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History Bugyō

Bugyō (奉行) was a title assigned to samurai officials during the feudal period of Japan. Bugyō is often translated as commissioner, magistrate, or governor, and other terms would be added to the title to describe a given official's tasks or jurisdiction more specifically.

In the Heian period (794–1185), the post or title of bugyō would be applied only to an official with a set task; once that task was complete, the officer would cease to be called bugyō. However, in the Kamakura period (1185–1333) and later, continuing through the end of the Edo period (1603–1868), posts and titles came to be created more permanently. Over time, there came to be 36 bugyō in the bureaucracy of the Kamakura shogunate. In 1434, Ashikaga Yoshinori established the Tosen-bugyō to regulate foreign affairs for the Ashikaga shogunate. In 1587, an invading Japanese army occupied Seoul; one of Toyotomi Hideyoshi's first acts was to create a bugyō for the city, replicating a familiar pattern in an unfamiliar setting.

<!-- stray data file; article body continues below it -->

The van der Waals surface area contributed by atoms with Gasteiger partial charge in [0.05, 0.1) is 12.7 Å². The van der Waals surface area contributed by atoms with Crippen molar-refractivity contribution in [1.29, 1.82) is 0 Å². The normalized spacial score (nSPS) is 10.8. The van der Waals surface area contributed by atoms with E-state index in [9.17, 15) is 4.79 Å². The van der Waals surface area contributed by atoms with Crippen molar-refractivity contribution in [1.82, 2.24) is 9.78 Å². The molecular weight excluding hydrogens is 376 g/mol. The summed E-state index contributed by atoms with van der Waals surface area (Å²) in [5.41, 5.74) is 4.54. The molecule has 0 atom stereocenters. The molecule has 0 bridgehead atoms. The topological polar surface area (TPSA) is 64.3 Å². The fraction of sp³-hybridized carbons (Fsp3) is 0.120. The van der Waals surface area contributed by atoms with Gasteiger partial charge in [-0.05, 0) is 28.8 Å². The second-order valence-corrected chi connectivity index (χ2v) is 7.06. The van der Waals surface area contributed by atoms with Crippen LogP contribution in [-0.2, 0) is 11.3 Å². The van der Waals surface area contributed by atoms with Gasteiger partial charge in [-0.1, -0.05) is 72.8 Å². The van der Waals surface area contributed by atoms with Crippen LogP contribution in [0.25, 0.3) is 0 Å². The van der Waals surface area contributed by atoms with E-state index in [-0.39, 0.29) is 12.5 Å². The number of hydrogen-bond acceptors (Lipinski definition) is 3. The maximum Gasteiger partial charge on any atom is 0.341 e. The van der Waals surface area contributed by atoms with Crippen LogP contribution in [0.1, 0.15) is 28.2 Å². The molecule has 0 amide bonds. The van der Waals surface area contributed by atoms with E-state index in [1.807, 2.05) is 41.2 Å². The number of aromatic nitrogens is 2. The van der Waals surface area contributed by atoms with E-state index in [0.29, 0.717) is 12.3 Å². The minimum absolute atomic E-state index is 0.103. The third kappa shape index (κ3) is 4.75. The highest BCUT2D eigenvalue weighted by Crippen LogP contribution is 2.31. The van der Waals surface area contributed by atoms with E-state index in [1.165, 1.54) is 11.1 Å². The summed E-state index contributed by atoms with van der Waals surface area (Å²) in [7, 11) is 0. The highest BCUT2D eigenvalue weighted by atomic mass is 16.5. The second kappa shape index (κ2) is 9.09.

During the Edo period, the number of bugyō reached its most significant extent as the bureaucracy of the Tokugawa shogunate expanded on an ad hoc basis, responding to perceived needs and changing circumstances.

n the early years of the Meiji Restoration , the title of bugyō continued to be used for government offices and conventional practices where nothing else had been created to replace the existing Tokugawa system. For example, the commander-in-chief of artillery under the early Meiji government was called the Hohei-bugyō. As the new government passed numerous reforms, the term bugyō was soon phased out of use.

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